And as an advocate for security in Israel, he's earned the favor of many Jewish leaders who see him as perhaps one of the only moderate Arab leaders who recognize its legitimacy. As Joe Grieboski, president of the Institute on Religion and Public Policy said, "The King has an intimate relationship with Israel, politically, culturally, historically and demographically. His father, King Hassan II, called for Israel to be a part of the Arab League and partners in the peace negotiations. He has Israel's respect."
As King he is Commander of the Faithful, but King Mohammed VI has positioned himself as commander of all faiths, and not just Islam, which signals to Christians and Jews (and Morocco itself has a decent population of both) that he is open-minded and a natural conduit between the three faiths. "His position is clear," said Grieboski. "He wants security for Israel and dignity for the Palestinians. If the West focuses on these two principles, as he has, the mission has a useful clarity and direction."
And there are other measures, according to Grieboski, that President Obama could and should take to show -- and not just talk about -- respect for the Islamic world. By installing a special envoy to the Organization of the Islamic Conference, as President George W. Bush did, and making it statutory, he would signal America's ongoing commitment to engaging in useful dialogue, as well as give the US a forum in which to lay forth our own goals.
Because King Mohammed VI is the literal embodiment of Islam, and simultaneously promotes a Western and democratic world view, Morocco is uniquely positioned to offer the kind of insight on the Israeli-Palestinian conflict that America -- and in particular Barack Obama -- desperately needs. While we should continue to play an integral role in establishing peace in the Middle East, the aid of a third party like Morocco would be invaluable.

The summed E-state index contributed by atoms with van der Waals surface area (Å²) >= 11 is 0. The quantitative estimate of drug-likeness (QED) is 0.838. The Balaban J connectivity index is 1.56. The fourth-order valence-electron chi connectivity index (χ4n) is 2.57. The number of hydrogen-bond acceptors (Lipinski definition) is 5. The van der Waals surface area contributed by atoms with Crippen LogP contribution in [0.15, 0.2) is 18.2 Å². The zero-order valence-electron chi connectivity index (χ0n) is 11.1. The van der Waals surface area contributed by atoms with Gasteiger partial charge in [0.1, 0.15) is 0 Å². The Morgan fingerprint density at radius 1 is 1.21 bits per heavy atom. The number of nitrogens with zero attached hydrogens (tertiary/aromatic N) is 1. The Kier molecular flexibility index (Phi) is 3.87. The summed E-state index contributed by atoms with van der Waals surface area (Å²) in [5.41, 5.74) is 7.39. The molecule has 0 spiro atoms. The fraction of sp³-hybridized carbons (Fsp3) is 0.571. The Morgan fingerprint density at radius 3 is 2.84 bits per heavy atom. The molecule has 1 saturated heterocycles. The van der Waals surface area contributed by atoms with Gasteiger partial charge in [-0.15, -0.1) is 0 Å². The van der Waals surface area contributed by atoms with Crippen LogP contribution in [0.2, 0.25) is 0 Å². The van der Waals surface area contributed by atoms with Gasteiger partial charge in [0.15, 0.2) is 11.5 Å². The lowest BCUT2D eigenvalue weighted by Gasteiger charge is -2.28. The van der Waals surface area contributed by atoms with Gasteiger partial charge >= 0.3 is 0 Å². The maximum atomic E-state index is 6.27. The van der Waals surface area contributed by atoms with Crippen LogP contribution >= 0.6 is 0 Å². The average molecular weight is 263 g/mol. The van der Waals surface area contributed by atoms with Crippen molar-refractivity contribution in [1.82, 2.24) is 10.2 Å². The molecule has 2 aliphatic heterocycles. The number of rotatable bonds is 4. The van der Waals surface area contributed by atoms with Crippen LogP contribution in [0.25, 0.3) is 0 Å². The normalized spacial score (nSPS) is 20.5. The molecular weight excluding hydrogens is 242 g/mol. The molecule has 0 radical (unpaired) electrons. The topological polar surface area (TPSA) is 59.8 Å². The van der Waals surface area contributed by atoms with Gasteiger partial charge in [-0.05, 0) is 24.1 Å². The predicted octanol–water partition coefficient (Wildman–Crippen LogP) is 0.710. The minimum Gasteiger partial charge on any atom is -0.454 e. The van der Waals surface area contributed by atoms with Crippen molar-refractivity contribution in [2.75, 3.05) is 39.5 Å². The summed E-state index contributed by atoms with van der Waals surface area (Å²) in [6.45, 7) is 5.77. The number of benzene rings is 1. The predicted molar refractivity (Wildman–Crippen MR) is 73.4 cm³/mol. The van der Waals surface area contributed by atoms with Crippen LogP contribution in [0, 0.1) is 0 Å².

Presidents Bill Clinton and George W. Bush both met with Mohammed VI during their terms to gain insight into the Middle East crisis, and Bush in particular relied on Morocco to promote a more democratic and progressive brand of Islam to the rest of the Arab world. When Barack Obama took office, King Mohammed VI wrote him a letter, suggesting the ways in which the president could help to communicate better with the Muslim world. As of yet, there's been no response. After chiding the US on its poor listening skills, to the dismay of many thoughtful leaders before him, it seems the perfect opportunity to seek the advice of someone better qualified than he is to navigate through the complexities of the Israeli-Palestinian conflict.
In his speech in Cairo, Obama rightly pointed out that Morocco was the first country to recognize America as an independent nation. Perhaps Obama would be wise to repay the favor, and recognize Morocco as an important delegate in advancing Middle East peace.